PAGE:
Business process outsourcing company Patni Computer Systems is entering the financial data management market, introducing an end-to-end managed reference data service, officials tell Inside Reference Data.
Patni has developed a nine-step reference data management offering to help clients improve efficiencies in the back office. Boston-based Fred Cohen, group vice president and global head of Patni's Capital Markets and Investment Banking Practice, says: "This is our first foray into reference data."
Prior to launching the offering, Patni completed a survey of 52 institutions, and results showed that more than 90% of firms are dissatisfied with reference data and data governance in general. After doing the research, which identified reference data as an area where there was a need for improvement, the company decided to create a new service.
The nine steps of the company's new managed service offering include: reference and data rationalization, enterprise data architecture assessment, indexing and normalization of securities data, automated data cleansing, manual data cleansing support, corporate actions processing, new securities set-up, enterprise reference data distribution, and reference data efficiency dashboards for monitoring data usage across the organization.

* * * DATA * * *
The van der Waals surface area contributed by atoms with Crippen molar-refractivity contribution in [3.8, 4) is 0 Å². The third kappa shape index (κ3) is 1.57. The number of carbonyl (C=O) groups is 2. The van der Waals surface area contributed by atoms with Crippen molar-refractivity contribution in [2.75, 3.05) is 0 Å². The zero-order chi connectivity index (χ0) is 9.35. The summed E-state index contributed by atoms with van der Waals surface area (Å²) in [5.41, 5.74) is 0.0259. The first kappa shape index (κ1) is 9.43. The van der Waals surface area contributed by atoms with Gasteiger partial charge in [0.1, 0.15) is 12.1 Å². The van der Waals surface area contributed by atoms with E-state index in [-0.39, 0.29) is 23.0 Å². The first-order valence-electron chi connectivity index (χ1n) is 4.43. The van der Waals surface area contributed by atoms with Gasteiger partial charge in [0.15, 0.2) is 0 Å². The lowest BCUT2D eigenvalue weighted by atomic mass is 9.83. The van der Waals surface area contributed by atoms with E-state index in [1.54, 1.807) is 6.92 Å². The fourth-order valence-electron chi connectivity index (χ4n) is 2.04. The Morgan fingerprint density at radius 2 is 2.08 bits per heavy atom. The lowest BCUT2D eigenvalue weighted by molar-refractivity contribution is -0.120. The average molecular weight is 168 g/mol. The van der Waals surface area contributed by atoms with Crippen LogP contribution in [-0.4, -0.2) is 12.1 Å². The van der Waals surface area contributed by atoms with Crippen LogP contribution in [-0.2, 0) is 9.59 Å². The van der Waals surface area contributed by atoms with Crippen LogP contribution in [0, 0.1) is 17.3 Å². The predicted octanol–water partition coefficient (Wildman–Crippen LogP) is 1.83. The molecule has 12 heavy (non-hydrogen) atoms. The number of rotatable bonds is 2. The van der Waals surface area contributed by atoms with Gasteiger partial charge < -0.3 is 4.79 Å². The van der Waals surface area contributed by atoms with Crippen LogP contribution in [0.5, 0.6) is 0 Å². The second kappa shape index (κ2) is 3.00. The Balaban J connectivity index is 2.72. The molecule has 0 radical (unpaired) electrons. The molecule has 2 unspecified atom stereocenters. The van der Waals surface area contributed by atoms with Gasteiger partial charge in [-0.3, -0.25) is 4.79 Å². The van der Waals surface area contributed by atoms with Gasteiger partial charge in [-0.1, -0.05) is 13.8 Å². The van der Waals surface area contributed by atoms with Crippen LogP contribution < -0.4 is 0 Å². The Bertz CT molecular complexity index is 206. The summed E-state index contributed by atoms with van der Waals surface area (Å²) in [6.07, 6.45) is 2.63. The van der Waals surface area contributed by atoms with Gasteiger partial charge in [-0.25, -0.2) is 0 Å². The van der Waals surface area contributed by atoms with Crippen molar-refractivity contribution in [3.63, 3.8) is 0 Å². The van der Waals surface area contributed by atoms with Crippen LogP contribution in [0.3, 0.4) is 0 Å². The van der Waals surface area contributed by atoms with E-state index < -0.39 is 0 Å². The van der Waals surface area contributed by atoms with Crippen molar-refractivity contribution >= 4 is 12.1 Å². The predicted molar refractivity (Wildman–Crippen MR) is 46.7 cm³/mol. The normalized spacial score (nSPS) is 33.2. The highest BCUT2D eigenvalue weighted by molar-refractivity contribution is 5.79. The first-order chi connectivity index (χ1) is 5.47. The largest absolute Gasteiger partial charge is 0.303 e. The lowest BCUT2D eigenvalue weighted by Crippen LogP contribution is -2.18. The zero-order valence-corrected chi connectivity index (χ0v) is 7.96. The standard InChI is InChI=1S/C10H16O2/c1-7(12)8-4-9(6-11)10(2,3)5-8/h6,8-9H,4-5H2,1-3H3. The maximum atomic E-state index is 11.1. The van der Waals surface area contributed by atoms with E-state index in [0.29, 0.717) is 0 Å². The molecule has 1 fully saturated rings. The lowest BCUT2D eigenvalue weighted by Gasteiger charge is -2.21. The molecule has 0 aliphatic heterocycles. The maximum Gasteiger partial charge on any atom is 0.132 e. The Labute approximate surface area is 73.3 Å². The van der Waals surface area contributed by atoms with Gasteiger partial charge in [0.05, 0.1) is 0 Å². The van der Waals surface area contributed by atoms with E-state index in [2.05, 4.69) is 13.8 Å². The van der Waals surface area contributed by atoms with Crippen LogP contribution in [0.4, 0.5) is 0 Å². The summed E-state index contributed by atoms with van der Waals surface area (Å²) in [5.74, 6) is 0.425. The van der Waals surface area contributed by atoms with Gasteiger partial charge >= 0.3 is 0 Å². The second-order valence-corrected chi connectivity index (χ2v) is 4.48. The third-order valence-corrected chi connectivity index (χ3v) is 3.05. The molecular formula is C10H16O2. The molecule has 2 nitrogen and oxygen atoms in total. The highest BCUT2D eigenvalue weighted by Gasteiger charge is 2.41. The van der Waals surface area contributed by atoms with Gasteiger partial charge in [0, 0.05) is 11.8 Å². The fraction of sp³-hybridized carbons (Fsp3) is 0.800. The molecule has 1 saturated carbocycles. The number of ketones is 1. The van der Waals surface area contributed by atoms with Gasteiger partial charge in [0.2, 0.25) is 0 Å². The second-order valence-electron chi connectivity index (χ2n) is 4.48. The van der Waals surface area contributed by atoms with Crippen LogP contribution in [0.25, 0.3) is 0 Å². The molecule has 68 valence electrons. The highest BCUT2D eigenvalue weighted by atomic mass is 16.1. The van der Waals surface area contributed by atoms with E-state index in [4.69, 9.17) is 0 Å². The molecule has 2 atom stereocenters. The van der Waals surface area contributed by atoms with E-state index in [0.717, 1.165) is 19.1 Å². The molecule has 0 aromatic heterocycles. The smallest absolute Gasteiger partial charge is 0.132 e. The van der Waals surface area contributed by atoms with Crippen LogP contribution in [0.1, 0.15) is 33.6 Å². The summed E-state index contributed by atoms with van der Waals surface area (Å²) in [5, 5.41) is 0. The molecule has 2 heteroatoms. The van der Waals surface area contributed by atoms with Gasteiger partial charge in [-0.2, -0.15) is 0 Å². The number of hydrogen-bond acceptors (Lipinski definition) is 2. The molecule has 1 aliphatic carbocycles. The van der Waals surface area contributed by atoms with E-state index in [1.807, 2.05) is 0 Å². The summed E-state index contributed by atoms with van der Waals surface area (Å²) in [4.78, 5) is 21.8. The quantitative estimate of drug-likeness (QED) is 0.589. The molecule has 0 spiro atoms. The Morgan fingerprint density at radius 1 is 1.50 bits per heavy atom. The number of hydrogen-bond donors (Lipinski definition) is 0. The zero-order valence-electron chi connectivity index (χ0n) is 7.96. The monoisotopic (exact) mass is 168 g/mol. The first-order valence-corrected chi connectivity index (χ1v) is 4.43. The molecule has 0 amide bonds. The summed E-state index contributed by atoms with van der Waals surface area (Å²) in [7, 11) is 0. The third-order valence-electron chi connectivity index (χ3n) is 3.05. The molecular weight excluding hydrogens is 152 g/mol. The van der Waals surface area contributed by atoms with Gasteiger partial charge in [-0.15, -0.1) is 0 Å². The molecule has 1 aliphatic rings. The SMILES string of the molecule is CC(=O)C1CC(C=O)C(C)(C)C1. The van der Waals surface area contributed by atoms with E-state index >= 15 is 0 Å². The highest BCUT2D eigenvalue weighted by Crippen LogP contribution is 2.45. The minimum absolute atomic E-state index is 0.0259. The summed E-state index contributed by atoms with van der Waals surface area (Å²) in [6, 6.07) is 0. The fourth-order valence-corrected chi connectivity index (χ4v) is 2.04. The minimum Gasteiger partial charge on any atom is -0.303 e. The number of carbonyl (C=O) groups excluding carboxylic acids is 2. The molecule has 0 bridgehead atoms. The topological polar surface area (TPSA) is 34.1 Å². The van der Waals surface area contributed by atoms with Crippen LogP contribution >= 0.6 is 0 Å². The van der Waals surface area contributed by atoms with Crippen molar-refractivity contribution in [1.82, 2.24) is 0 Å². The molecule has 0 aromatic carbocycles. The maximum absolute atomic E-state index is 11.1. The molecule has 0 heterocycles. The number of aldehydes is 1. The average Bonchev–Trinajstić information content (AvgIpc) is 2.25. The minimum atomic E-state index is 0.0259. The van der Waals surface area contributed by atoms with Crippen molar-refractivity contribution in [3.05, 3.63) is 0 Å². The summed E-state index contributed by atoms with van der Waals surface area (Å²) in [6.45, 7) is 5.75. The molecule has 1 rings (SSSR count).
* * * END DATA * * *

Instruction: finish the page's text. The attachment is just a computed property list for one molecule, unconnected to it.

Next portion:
Patni works with other vendors, such as enterprise data management software providers, buys the necessary software and hardware to support the processes, and manages the data within the client's organization. "None of the data leaves their environment," says Cohen.
The entire service is aimed at reducing firms' data management operational costs by 30-40% on an annual basis, starting from the first full year the service is live. Still, clients can also pick and choose from the nine components. Cohen says each component can be implemented and wrapped around a client's existing system.
The first component for reference and data rationalization, dubbed Radar, can be used on its own, for example, to establish how data is being consumed across the organization. This is a one-time engagement, assessing vendor feeds and analyzing distribution systems. "It will get you a road map of your vendor data," he says, explaining that Radar looks at how reference data is manipulated, passed from program to program and used by each program.
Anthony and James take a look at the interdealer broker space and quickly hit on whether or not bitcoin ETFs are to come in the near future.Subscribe to Weekly Wrap emails